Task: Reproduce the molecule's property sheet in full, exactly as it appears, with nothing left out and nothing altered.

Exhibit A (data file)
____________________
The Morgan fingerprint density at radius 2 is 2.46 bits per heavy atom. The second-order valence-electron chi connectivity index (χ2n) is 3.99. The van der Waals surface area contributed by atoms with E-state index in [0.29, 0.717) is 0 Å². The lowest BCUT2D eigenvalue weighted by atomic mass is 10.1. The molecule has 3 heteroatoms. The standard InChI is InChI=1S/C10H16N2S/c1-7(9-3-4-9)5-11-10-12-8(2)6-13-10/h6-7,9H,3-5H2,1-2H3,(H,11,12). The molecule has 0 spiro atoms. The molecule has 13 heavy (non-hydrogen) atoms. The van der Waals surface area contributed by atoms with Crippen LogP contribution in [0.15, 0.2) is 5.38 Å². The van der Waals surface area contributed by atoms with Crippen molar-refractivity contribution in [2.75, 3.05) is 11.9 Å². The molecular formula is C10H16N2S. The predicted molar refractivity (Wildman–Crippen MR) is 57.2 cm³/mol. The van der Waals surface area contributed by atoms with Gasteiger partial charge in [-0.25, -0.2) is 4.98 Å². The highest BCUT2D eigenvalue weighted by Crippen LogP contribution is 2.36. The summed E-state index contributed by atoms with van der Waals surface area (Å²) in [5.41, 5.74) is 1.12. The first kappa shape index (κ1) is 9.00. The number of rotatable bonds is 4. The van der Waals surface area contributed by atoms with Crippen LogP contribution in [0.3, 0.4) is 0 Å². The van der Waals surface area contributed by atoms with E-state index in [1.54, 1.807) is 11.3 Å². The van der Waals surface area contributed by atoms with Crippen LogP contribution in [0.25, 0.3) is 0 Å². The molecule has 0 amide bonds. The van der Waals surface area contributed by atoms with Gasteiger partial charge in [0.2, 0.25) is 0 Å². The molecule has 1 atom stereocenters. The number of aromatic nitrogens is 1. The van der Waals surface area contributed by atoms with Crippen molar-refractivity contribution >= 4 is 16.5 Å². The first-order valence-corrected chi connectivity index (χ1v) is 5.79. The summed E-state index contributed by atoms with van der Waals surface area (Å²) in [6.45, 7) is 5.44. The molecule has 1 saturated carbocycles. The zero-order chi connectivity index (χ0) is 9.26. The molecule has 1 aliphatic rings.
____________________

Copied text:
The Morgan fingerprint density at radius 2 is 2.46 bits per heavy atom. The second-order valence-electron chi connectivity index (χ2n) is 3.99. The van der Waals surface area contributed by atoms with E-state index in [0.29, 0.717) is 0 Å². The lowest BCUT2D eigenvalue weighted by atomic mass is 10.1. The molecule has 3 heteroatoms. The standard InChI is InChI=1S/C10H16N2S/c1-7(9-3-4-9)5-11-10-12-8(2)6-13-10/h6-7,9H,3-5H2,1-2H3,(H,11,12). The molecule has 0 spiro atoms. The molecule has 13 heavy (non-hydrogen) atoms. The van der Waals surface area contributed by atoms with Crippen LogP contribution in [0.15, 0.2) is 5.38 Å². The van der Waals surface area contributed by atoms with Crippen molar-refractivity contribution in [2.75, 3.05) is 11.9 Å². The molecular formula is C10H16N2S. The predicted molar refractivity (Wildman–Crippen MR) is 57.2 cm³/mol. The van der Waals surface area contributed by atoms with Gasteiger partial charge in [-0.25, -0.2) is 4.98 Å². The highest BCUT2D eigenvalue weighted by Crippen LogP contribution is 2.36. The summed E-state index contributed by atoms with van der Waals surface area (Å²) in [5.41, 5.74) is 1.12. The first kappa shape index (κ1) is 9.00. The number of rotatable bonds is 4. The van der Waals surface area contributed by atoms with Crippen LogP contribution in [0.3, 0.4) is 0 Å². The van der Waals surface area contributed by atoms with E-state index in [1.54, 1.807) is 11.3 Å². The van der Waals surface area contributed by atoms with Crippen LogP contribution in [0.25, 0.3) is 0 Å². The molecule has 0 amide bonds. The van der Waals surface area contributed by atoms with Gasteiger partial charge in [0.2, 0.25) is 0 Å². The molecule has 1 atom stereocenters. The number of aromatic nitrogens is 1. The van der Waals surface area contributed by atoms with Crippen molar-refractivity contribution >= 4 is 16.5 Å². The first-order valence-corrected chi connectivity index (χ1v) is 5.79. The summed E-state index contributed by atoms with van der Waals surface area (Å²) in [6.45, 7) is 5.44. The molecule has 1 saturated carbocycles. The zero-order chi connectivity index (χ0) is 9.26. The molecule has 1 aliphatic rings.